Since the main baddies of TPUTS are some crazy-ass white people slumlords who toss around The N-Word with careless abandon and cackle at all the money they have drained from the ghetto, the movie has the feel of a modern fable. For some, THESE are the boogeymen, but they are no less terrifying than knife-wielding maniacs. They take children from the ghetto to raise as their own, but being utterly batshit crazy, no child can live up to their expectations. The children who fail are put into the basement,  missing tongues, eyes, or ears, and are fed on human flesh.


And since the movie didn’t know the meaning of the words ‘Over the Top,’ the performances by Everett McGill and Wendy Robie as “Daddy” and “Mommy” are MAGNIFICENT.

No Caption Needed. *wipes away a tear*
No Caption Needed. *wipes away a tear*
Here's the windup... and the bitch!
Mama said there’d be days like this… 

God how I could go on. A young A.J. Langer, of “My So-Called Life” fame plays Alice, the only girl and only child who has managed to toe Mommy and Daddy’s crazy line. Brandon Adams turned out a brilliant performance as the charismatic, intelligent, and compassionate Fool – I’m surprised to see so few credits under his name on IMDB.

The gimp suit, the attack dog, the dolls, “A man ain’t dead just cause he’s laying there,” and the wonderful, wonderful shouts of ‘GONNA FIND YOUUUUU!!’ interrupted by a brick to the face. GOD how I love this movie.

So here’s to you, Mr. Craven. You knew what scared us, but it was because you knew what scared YOU first. Good horror comes from the heart, and by all accounts you were a wonderfully sweet man with plenty of heart to go around.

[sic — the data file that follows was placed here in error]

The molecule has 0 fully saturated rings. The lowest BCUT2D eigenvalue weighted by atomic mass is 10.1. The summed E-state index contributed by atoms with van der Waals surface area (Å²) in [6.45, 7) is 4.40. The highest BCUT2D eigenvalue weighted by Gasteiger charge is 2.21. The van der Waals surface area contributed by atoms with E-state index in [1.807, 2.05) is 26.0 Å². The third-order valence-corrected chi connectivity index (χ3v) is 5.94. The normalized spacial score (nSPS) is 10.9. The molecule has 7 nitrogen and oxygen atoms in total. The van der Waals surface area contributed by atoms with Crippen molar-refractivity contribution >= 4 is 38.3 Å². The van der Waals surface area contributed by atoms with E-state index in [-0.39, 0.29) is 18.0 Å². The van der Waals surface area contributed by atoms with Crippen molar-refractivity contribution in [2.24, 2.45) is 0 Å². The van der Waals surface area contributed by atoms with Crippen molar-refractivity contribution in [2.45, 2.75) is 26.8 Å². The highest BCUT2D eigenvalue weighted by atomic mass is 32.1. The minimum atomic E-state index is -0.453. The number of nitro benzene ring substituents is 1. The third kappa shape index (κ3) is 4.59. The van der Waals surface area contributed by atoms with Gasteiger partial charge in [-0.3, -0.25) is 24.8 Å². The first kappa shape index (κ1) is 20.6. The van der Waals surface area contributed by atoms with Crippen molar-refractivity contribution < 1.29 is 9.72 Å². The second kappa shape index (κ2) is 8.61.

Here is a link to Edgar Wright’s touching tribute to Mr. Craven, who perfectly expressed what I have been stumbling and blathering to say.

Farewell, Mr. Craven! We’ll see you in our nightmares!

May You Rest Well Knowing That We Won't!
May You Rest Well Knowing That We Won’t!


Ultimate PastBlasters – Tales from the Darkside: The Movie

TFTD:TM is the most 80s movie that ever 80s movied, although it was made in 1990; I suppose by then the formula had been distilled to perfection.

Tales From the Darkside: The Movie: The Poster
Tales From the Darkside: The Movie: The Poster


I love them! I’m out of the loop on the modern ones so I’ve no idea what I’m missing, but I LOVE old horror movie anthologies. Since horror stories don’t always have the staying power for an entire movie, anthologies mix things up and also cater to my ADD. If the story’s not great, I can wait twenty minutes until the next one starts!

Tales from the Darkside was another horror anthology tv show big in the 80s. I actually saw a few episodes and I remember them SCARING THE SHIT out of me because the stories were so raw. There was a particularly gruesome one involving a parakeet and some kind of vacuum cleaner monster attracted to sound, and another one about some kids dealing with an ancient Babylonian/Old Testament demon dwelling in their basement. The show was created by George A. Romero (The Grandfather of Zombies) and notable contributors included Stephen King, Clive Barker, and Harlan Ellison. (!!!!!!!) Since most of those writers had a hand in shaping modern horror, that is a hell of a pedigree.